The Department of Education (DOE) and the CFPB are pushing Congress to make it easier for students to discharge student debt issued by private lenders by filing for bankruptcy protection. The recommendations of the DOE and CFPB would not affect the majority of student debt, which is issued by the federal government, because federal loans already offer leniency in the form of deferrals, forbearance or more flexible payment options. No such cushion exists for private loans.

Before the mid-1970s, both federal and private education loans were dischargeable in bankruptcy. However, Congress then started to restrict federal loans from being discharged and in the mid-1980s, private loans guaranteed by a nonprofit agency became exempt from bankruptcy. Since 2005, no education loan can be discharged without an "undue hardship," a challenging hurdle few overcome. The position of the DOE and CFPB is that private loans offer very little flexibility to struggling borrowers, particularly in today's tough economic climate, thus making reform necessary. Although bankruptcy has long-lasting repercussions (e.g., challenges in securing credit cards or mortgages down the line and/or paying much higher interest rates if approved), it may be the only option for young 20-somethings with over $100,000 in debt and no job prospects in sight.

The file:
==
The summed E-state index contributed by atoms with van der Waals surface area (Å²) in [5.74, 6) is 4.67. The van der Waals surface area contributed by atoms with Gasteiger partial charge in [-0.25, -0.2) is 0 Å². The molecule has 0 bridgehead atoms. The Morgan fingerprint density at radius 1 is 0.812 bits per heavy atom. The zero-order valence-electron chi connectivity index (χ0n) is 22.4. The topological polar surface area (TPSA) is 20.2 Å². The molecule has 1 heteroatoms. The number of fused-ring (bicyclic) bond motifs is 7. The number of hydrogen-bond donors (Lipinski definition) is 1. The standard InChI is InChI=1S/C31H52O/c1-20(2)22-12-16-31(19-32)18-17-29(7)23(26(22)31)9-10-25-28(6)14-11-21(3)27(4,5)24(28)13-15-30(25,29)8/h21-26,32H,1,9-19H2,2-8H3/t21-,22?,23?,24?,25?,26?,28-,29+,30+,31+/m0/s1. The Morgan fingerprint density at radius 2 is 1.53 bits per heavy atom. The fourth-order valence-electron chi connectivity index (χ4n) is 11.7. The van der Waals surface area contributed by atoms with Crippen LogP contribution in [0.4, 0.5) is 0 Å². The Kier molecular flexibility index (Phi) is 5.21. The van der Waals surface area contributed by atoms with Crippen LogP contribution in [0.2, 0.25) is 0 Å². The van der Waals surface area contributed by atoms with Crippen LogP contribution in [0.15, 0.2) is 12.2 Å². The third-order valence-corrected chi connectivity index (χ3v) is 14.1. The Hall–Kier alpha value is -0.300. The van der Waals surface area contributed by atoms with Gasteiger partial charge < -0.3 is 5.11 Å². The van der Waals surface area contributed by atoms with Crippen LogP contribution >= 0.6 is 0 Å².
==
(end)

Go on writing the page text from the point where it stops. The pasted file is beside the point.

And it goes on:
Richard Hunt, president of the Washington-based Consumer Bankers Association, is concerned about the new initiatives stating, "We made a contract with students to repay their loans, and that's how the banking system operates." Hunt anticipates a rush of bankruptcy filings if private student loans are allowed to be discharged in bankruptcy. However, Sallie Mae, the nation's largest private issuer of student loans, takes a more measured approach by supporting reform that would allow federal and private student loans to be dischargeable in bankruptcy in limited cases. It issued a statement that "Sallie Mae continues to support reform that would allow federal and private loans to be dischargeable in bankruptcy for those who have made a good-faith effort to repay their student loans over a five-to-seven year period and still experience financial difficulty."